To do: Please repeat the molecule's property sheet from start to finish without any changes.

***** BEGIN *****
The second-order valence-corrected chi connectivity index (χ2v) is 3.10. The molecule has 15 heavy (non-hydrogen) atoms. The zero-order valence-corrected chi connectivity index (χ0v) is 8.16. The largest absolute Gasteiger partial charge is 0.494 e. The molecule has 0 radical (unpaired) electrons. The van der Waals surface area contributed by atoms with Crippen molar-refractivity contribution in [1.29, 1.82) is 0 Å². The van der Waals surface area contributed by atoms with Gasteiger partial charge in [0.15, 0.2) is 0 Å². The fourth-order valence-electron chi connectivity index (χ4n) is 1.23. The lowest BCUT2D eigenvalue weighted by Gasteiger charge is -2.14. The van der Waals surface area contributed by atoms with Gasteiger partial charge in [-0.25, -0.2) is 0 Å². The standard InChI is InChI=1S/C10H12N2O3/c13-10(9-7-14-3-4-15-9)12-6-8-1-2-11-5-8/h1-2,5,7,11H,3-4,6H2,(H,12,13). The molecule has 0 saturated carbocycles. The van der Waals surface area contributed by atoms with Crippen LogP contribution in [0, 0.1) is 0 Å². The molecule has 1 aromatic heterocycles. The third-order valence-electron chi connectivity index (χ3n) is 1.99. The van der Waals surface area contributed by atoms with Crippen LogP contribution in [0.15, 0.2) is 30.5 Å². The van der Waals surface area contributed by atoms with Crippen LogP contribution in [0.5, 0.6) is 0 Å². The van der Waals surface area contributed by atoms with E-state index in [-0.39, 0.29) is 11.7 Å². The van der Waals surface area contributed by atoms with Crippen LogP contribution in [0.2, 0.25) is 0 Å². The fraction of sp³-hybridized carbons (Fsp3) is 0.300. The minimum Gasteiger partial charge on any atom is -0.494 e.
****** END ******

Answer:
The second-order valence-corrected chi connectivity index (χ2v) is 3.10. The molecule has 15 heavy (non-hydrogen) atoms. The zero-order valence-corrected chi connectivity index (χ0v) is 8.16. The largest absolute Gasteiger partial charge is 0.494 e. The molecule has 0 radical (unpaired) electrons. The van der Waals surface area contributed by atoms with Crippen molar-refractivity contribution in [1.29, 1.82) is 0 Å². The van der Waals surface area contributed by atoms with Gasteiger partial charge in [0.15, 0.2) is 0 Å². The fourth-order valence-electron chi connectivity index (χ4n) is 1.23. The lowest BCUT2D eigenvalue weighted by Gasteiger charge is -2.14. The van der Waals surface area contributed by atoms with Gasteiger partial charge in [-0.25, -0.2) is 0 Å². The standard InChI is InChI=1S/C10H12N2O3/c13-10(9-7-14-3-4-15-9)12-6-8-1-2-11-5-8/h1-2,5,7,11H,3-4,6H2,(H,12,13). The molecule has 0 saturated carbocycles. The van der Waals surface area contributed by atoms with Crippen LogP contribution in [0, 0.1) is 0 Å². The molecule has 1 aromatic heterocycles. The third-order valence-electron chi connectivity index (χ3n) is 1.99. The van der Waals surface area contributed by atoms with Crippen LogP contribution in [0.15, 0.2) is 30.5 Å². The van der Waals surface area contributed by atoms with Crippen LogP contribution in [0.5, 0.6) is 0 Å². The van der Waals surface area contributed by atoms with E-state index in [-0.39, 0.29) is 11.7 Å². The van der Waals surface area contributed by atoms with Crippen LogP contribution in [0.2, 0.25) is 0 Å². The fraction of sp³-hybridized carbons (Fsp3) is 0.300. The minimum Gasteiger partial charge on any atom is -0.494 e.